There’s monkey business afoot in Limerick parish

Donal O'Regan

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Donal O'Regan

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donal.oregan@limerickleader.ie

There’s monkey business afoot in Limerick parish

Fr Brendan Duggan, parish priest of Athea, Mossie Lenihan and Gearoid Collins, of Beechgrove Landscapes, who planted the monkey puzzle tree ​| PICTURE: Brendan Gleeson

FR Brendan Duggan has been on the missions in Ethiopia and Kenya but he is putting down roots in Athea.

The parish priest was gifted a rare monkey puzzle tree which has been planted in front of the church. All it is missing is a member of the simian family.

“We’re looking for a monkey now,” joked Fr Duggan. That would make quite the picture for his nephew and photographer, Brendan Gleeson, who took the image above.

Fr Duggan said the monkey puzzle tree or araucaria araucana was given to him as a present by parishioners Gene and Noreen Brouder.

“It is a beautiful tree and so scare. It is about 12 feet high. It was very nice of the Brouders – they are good friends. It is right in front of the church. I am getting a second one for in front of my own house,” said Fr Duggan, who loves nature and gardening.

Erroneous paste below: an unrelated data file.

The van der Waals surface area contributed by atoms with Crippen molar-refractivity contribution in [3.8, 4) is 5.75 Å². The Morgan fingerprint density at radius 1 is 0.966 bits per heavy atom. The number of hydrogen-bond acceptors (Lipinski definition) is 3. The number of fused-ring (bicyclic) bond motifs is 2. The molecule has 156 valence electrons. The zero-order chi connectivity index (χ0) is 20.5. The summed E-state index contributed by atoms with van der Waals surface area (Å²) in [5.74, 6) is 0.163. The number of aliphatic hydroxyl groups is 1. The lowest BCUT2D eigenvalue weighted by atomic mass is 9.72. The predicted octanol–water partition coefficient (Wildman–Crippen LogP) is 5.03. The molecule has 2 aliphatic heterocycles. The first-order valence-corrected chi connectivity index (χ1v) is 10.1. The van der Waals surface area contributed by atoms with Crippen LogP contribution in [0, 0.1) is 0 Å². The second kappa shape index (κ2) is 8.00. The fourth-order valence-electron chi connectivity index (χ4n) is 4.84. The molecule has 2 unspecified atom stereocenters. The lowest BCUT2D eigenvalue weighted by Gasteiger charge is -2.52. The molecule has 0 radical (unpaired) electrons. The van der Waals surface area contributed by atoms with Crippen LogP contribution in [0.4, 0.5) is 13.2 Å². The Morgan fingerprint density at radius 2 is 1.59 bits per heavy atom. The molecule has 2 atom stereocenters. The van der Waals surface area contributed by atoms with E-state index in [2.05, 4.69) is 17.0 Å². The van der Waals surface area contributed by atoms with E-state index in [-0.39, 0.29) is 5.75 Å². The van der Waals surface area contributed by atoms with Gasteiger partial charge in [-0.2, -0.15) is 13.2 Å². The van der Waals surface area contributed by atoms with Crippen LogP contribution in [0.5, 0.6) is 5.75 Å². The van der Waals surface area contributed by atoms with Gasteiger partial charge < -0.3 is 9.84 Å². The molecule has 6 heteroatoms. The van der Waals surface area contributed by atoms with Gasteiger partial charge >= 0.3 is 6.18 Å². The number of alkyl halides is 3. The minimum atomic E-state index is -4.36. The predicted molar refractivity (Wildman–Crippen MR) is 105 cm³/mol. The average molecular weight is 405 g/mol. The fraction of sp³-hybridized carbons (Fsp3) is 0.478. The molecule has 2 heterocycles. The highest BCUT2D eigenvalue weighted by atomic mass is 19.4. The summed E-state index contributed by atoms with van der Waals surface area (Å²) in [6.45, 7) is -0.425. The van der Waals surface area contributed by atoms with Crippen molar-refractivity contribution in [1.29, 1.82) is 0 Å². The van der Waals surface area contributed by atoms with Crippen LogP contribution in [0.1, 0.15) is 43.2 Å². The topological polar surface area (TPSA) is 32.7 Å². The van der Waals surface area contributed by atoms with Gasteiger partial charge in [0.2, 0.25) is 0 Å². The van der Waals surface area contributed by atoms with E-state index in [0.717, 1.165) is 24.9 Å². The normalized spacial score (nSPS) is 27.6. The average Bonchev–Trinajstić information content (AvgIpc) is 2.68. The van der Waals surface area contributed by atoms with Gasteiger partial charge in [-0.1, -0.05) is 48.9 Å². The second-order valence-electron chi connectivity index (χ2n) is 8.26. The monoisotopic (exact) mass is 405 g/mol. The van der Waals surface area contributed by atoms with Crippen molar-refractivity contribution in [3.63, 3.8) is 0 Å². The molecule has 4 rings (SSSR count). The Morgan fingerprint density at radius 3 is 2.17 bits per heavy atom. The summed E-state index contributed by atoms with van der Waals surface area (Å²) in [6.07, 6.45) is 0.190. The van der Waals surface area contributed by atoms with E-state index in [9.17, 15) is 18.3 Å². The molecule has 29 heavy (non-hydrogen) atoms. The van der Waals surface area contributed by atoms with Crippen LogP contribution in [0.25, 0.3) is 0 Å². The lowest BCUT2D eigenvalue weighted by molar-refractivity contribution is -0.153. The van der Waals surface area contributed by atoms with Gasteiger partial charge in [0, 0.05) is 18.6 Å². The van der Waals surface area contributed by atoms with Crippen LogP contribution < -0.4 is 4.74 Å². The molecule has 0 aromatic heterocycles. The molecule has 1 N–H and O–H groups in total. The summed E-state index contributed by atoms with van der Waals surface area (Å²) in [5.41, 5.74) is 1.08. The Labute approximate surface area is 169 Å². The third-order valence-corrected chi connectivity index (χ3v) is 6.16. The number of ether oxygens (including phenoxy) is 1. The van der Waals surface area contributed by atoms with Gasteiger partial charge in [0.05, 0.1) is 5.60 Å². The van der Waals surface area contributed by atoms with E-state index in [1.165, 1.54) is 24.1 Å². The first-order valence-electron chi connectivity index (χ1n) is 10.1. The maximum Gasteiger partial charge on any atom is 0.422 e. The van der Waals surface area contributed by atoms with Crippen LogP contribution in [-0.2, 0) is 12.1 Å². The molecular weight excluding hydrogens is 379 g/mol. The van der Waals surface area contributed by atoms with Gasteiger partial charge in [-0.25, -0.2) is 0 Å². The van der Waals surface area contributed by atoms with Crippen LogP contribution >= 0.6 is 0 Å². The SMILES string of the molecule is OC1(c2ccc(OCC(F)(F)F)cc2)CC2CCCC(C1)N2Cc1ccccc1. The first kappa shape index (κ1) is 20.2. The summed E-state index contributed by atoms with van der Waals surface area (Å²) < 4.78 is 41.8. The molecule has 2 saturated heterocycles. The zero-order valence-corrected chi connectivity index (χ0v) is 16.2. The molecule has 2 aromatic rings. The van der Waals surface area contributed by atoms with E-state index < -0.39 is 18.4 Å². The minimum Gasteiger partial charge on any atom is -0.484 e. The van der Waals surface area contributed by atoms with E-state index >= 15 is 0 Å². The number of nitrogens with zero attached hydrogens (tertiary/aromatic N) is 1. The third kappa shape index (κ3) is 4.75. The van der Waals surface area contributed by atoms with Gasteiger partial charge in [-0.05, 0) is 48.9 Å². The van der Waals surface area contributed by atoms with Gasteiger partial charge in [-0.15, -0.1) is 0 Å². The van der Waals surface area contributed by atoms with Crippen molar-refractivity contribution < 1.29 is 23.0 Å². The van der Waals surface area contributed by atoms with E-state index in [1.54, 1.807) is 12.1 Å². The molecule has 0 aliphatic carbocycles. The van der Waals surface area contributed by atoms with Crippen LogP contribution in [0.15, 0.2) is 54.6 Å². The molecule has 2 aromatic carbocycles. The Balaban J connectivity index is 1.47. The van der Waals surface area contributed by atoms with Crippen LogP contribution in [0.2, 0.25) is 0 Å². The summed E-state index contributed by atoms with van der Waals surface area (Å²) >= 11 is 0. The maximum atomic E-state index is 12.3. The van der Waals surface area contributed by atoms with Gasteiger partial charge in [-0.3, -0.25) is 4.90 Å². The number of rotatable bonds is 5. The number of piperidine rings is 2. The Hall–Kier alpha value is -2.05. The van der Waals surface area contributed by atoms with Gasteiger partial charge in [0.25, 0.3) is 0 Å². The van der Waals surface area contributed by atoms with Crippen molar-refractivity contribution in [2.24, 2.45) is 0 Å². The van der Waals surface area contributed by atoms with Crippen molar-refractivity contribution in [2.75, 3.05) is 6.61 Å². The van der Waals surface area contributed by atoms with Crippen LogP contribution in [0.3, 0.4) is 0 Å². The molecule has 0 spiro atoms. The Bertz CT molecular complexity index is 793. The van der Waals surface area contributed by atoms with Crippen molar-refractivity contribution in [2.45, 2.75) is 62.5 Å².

It is an evergreen tree growing to 3–5 foot in diameter and 100–130 foot in height. It is native to central and southern Chile and western Argentina.

Its conservation status was changed to endangered by the IUCN in 2013 due to the dwindling population caused by logging, forest fires, and grazing.

The Holy Ghost Father from Cappamore has lived in Africa, America and Germany. The Cappamore man has been living and working in Athea for the last four and a half years.

“It is a good country parish,” said Fr Duggan, who sadly said the month’s mind Mass of his much-loved sister Celia Gleeson in Athea church last Friday. It was streamed live for family and friends.

The new evergreen addition to the parish will surely impress Tidy Towns judges in the future.

“Athea is making great efforts in the Tidy Towns. We can use it as a Christmas tree as well. We normally put a Christmas tree in that spot. The local people are very happy with it. It is different and fills up the space,” said Fr Duggan.

The tree got its name from its early cultivation in Britain in about 1850. Sir William Molesworth, the owner of a young specimen, was showing it to a group of friends, when one of them – the noted barrister Charles Austin – remarked, “It would puzzle a monkey to climb that”.

As the species had no existing popular name at the time, first monkey puzzler, then monkey puzzle tree stuck.